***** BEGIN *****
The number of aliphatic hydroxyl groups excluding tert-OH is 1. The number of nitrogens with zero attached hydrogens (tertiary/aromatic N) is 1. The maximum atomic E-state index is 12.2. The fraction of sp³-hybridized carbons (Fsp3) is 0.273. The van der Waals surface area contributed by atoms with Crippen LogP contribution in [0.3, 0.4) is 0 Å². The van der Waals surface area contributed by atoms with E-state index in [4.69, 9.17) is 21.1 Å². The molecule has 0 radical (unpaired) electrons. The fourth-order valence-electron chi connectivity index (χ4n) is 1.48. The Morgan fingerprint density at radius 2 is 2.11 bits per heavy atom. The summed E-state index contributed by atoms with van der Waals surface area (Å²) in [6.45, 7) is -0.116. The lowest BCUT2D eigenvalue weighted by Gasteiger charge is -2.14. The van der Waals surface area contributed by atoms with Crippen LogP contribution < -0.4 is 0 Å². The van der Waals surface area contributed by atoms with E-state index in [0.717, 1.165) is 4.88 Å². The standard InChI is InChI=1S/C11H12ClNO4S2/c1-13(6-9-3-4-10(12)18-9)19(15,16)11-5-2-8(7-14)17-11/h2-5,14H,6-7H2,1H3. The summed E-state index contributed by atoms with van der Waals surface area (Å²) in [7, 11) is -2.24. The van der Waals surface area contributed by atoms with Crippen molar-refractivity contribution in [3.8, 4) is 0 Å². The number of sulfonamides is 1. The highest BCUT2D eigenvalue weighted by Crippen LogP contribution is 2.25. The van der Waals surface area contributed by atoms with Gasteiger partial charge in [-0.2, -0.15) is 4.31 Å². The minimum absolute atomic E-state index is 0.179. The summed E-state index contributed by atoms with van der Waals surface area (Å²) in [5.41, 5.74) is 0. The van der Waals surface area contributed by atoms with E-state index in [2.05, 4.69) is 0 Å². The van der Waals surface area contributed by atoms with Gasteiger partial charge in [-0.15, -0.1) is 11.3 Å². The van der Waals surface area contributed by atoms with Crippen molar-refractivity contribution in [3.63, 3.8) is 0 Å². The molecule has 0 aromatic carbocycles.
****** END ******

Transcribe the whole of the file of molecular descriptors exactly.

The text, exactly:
The number of aliphatic hydroxyl groups excluding tert-OH is 1. The number of nitrogens with zero attached hydrogens (tertiary/aromatic N) is 1. The maximum atomic E-state index is 12.2. The fraction of sp³-hybridized carbons (Fsp3) is 0.273. The van der Waals surface area contributed by atoms with Crippen LogP contribution in [0.3, 0.4) is 0 Å². The van der Waals surface area contributed by atoms with E-state index in [4.69, 9.17) is 21.1 Å². The molecule has 0 radical (unpaired) electrons. The fourth-order valence-electron chi connectivity index (χ4n) is 1.48. The Morgan fingerprint density at radius 2 is 2.11 bits per heavy atom. The summed E-state index contributed by atoms with van der Waals surface area (Å²) in [6.45, 7) is -0.116. The lowest BCUT2D eigenvalue weighted by Gasteiger charge is -2.14. The van der Waals surface area contributed by atoms with Crippen LogP contribution < -0.4 is 0 Å². The van der Waals surface area contributed by atoms with E-state index in [0.717, 1.165) is 4.88 Å². The standard InChI is InChI=1S/C11H12ClNO4S2/c1-13(6-9-3-4-10(12)18-9)19(15,16)11-5-2-8(7-14)17-11/h2-5,14H,6-7H2,1H3. The summed E-state index contributed by atoms with van der Waals surface area (Å²) in [7, 11) is -2.24. The van der Waals surface area contributed by atoms with Crippen molar-refractivity contribution in [3.8, 4) is 0 Å². The number of sulfonamides is 1. The highest BCUT2D eigenvalue weighted by Crippen LogP contribution is 2.25. The van der Waals surface area contributed by atoms with Gasteiger partial charge in [-0.2, -0.15) is 4.31 Å². The minimum absolute atomic E-state index is 0.179. The summed E-state index contributed by atoms with van der Waals surface area (Å²) in [5.41, 5.74) is 0. The van der Waals surface area contributed by atoms with E-state index in [2.05, 4.69) is 0 Å². The van der Waals surface area contributed by atoms with Gasteiger partial charge in [-0.15, -0.1) is 11.3 Å². The van der Waals surface area contributed by atoms with Crippen molar-refractivity contribution in [3.63, 3.8) is 0 Å². The molecule has 0 aromatic carbocycles.